Many people have now departed whilst still dreaming for a lasting peace to materialize at some stage. Gunfire is still around us and we also remain in fear. One IDP staying in a local IDP camp shared their feelings:
“We have no land to return even though we desperately want to. We want to stay where we are right now and wish that the NMSP is able to achieve a sustainable peace agreement. We want our children to be able to study well at school and our areas to be developed when there is a lasting peace.”
Concerns for peace
Civilians are still vulnerable to gunshots at any time even though the ceasefire agreement has been signed. The power of the country has been completely concentrated in the hands of the armed forces since the era of the SLORC government and its State Peace and Development Council successor. Conflict is still continuing no matter that time has changed, and the number of IDPs is still being reported as increasing. The safety and security of the public remain great concerns as fighting has persisted, even while the peace process is continuing, under both the presidency of U Thein Sein from 2011 to 2016 and under the National League for Democracy (NLD) from 2016 up until the present.
Meanwhile the NMSP has seen little or no share of the profits from investment projects that are increasing in Mon State. Civilians therefore always worry about the direction of the peace process. A commonly-held view was summarized as follows:
“We want the NMSP and the government to enter into a long-lasting peace as we are still living in fear even after a ceasefire agreement was signed. We are afraid to run again if the ceasefire is broken again in the near future. We ran in the past. We don’t want to run anymore.”
Concerns for the right to land
Agriculture and farming are the lifeblood not only of the Mon people but also for all ethnic nationalities in Myanmar. Therefore the security of housing and land is always a top priority. The Mon people utilize the land inherited from their ancestors as a means of livelihood. Widespread land grabbing and confiscation, however, keep occurring in the country no matter which government comes into power. This has continued until the present day under both the Thein Sein and NLD governments. Land confiscated in the name of national security has not been returned to the original owners even after the ceasefire agreement was signed. Land grabbing has destroyed and scattered so many families and lives over the years.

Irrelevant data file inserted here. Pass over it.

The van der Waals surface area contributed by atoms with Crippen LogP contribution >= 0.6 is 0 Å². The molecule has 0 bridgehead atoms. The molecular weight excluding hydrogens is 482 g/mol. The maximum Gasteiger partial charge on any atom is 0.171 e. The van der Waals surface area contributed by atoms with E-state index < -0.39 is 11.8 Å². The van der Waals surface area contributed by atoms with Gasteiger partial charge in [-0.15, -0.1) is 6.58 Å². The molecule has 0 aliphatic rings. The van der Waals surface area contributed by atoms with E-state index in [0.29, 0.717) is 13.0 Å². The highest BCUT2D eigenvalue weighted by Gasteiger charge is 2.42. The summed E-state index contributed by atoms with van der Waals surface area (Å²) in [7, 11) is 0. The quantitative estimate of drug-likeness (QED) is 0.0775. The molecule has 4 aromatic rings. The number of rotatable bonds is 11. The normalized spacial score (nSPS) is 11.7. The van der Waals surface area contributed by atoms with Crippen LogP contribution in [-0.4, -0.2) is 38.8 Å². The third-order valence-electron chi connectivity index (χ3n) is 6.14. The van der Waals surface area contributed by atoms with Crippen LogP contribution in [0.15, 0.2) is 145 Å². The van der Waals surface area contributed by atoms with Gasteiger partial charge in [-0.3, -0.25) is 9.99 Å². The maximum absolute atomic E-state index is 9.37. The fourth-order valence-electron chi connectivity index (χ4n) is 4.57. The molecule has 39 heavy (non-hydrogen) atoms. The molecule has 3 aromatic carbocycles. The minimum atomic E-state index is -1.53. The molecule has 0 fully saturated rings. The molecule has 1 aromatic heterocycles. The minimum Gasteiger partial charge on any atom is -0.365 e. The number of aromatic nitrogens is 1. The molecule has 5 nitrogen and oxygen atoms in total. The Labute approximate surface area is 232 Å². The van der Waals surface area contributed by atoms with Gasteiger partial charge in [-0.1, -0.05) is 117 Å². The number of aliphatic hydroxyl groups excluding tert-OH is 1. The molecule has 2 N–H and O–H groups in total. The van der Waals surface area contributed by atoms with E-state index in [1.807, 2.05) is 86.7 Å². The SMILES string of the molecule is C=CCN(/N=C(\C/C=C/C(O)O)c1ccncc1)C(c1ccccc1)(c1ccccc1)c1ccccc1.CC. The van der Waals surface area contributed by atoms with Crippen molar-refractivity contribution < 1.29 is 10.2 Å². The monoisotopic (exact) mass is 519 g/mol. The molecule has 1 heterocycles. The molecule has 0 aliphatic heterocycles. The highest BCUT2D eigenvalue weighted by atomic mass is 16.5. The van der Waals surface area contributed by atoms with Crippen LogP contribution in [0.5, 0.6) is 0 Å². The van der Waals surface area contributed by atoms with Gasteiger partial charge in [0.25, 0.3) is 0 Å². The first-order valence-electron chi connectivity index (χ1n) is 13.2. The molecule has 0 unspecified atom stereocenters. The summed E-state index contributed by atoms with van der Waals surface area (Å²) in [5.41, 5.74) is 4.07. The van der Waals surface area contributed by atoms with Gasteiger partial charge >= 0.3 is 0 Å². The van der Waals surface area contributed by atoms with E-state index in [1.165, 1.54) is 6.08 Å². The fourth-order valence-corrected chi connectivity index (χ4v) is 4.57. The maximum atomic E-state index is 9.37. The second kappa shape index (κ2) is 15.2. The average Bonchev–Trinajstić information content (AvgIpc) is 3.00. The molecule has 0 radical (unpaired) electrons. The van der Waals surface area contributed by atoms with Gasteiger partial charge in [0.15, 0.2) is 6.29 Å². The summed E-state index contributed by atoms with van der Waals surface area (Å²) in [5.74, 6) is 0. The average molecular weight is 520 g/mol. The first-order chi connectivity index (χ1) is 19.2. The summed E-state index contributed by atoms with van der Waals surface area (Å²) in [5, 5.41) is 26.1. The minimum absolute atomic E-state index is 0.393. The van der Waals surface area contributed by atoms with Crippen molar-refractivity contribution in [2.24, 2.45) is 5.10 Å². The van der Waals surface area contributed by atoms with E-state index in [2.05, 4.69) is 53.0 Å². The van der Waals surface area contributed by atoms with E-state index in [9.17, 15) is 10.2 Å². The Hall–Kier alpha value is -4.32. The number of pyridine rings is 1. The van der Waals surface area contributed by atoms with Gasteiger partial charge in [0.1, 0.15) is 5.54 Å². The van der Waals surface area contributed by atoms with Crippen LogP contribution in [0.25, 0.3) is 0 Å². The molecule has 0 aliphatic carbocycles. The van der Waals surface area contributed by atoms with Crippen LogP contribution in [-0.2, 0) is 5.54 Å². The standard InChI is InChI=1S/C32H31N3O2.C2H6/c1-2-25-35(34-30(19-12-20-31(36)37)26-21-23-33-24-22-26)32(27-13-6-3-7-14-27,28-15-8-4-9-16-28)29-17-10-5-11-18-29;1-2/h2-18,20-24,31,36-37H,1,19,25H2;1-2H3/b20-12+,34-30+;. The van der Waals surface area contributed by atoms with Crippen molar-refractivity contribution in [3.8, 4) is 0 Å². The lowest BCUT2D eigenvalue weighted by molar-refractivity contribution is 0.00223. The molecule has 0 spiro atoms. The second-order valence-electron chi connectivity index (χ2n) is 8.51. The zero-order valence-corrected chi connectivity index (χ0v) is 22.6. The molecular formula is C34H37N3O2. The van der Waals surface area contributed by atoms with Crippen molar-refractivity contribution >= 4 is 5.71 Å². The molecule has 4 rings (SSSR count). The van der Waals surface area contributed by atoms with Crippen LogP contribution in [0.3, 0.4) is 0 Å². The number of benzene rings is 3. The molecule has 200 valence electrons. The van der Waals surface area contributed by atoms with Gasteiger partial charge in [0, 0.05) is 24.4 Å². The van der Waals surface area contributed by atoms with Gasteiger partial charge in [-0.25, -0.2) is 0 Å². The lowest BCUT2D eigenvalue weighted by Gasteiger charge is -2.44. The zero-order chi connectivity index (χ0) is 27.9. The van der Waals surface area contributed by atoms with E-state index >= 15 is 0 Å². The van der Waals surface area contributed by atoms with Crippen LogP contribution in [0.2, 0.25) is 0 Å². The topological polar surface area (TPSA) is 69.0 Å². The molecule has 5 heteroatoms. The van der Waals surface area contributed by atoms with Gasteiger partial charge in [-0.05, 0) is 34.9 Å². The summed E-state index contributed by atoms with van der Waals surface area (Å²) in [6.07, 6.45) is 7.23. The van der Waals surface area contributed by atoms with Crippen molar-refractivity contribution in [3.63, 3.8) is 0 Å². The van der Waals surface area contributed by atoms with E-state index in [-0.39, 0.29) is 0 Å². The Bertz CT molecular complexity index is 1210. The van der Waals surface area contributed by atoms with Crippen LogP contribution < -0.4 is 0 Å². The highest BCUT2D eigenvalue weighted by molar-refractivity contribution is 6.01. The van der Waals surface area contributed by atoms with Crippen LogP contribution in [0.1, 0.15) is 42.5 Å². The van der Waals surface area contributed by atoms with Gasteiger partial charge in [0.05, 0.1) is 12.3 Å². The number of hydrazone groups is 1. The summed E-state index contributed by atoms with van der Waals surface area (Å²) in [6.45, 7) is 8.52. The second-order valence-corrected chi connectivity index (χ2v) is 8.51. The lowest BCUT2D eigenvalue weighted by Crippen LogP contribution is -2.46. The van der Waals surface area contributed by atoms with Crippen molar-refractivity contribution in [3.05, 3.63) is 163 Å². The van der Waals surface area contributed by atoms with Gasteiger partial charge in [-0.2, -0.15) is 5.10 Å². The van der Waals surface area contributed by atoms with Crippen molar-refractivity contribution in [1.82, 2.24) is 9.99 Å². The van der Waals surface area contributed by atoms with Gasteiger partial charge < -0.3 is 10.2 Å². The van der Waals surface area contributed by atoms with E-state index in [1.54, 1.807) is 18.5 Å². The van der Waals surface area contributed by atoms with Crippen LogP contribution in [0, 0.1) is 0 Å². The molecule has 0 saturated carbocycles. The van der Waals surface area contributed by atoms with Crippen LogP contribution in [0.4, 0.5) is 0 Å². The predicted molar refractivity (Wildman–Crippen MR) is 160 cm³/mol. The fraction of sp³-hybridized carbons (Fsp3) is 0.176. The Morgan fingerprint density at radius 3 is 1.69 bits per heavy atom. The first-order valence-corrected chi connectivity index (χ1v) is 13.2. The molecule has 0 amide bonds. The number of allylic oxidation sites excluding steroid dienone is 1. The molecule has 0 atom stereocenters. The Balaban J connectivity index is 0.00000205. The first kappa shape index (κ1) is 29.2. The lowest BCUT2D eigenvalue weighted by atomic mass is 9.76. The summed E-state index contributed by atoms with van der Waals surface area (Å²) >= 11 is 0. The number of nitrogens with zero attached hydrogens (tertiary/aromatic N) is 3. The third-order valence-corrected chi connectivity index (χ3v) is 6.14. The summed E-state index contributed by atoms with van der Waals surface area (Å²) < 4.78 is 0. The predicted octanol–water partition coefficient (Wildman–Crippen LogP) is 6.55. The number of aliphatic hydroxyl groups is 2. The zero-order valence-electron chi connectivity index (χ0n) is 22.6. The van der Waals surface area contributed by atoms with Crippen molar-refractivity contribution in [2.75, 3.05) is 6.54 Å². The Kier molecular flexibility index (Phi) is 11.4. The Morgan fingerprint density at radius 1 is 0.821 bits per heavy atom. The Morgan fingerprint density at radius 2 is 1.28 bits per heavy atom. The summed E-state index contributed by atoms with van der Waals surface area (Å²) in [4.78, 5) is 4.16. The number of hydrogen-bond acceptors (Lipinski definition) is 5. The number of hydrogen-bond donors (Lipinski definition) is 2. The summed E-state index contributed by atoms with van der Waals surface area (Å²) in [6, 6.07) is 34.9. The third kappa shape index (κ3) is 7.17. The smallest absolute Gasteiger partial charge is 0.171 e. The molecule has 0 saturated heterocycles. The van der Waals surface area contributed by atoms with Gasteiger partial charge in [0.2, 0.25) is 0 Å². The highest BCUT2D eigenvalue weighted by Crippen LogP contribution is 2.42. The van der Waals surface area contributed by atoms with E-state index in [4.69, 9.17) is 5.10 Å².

Expectation was high that confiscated land could be reclaimed when the NMSP signed the ceasefire agreement with the national government. But those expectations silently faded away. Many people also thought of prosperity overnight when they heard about new developments. For example, the Yetagun and Yadana gas pipelines visibly passed through the houses and lands of Mon people but with zero benefit to politics and society. There were only three battalions in the area before the 1995 ceasefire but this was increased up to 20 battalions by 2000. Many of these territories the NMSP had demarcated as reserved and protected forests in its ceasefire map with the government. But now these areas are used for orchards and farming, storing up environmental problems over land use and ownership in the future.
Real peace is need not only for the people in Mon State but also for all communities and nationalities in other states and regions in the country. We have all been affected by the decades-long civil war. It is very important that the heritage from our ancestors helps us to achieve a common platform today. We want future generations to start their journey with full strength and abilities.
Mi Kamoon grew up in a village in Ye township. She has been working on community development and the right to land for ethnic nationality peoples since 2006. She has carried out research on customary tenure in different parts of the country. She currently works for the Myanmar Programme of the Transnational Institute.
Source: Transnational Institute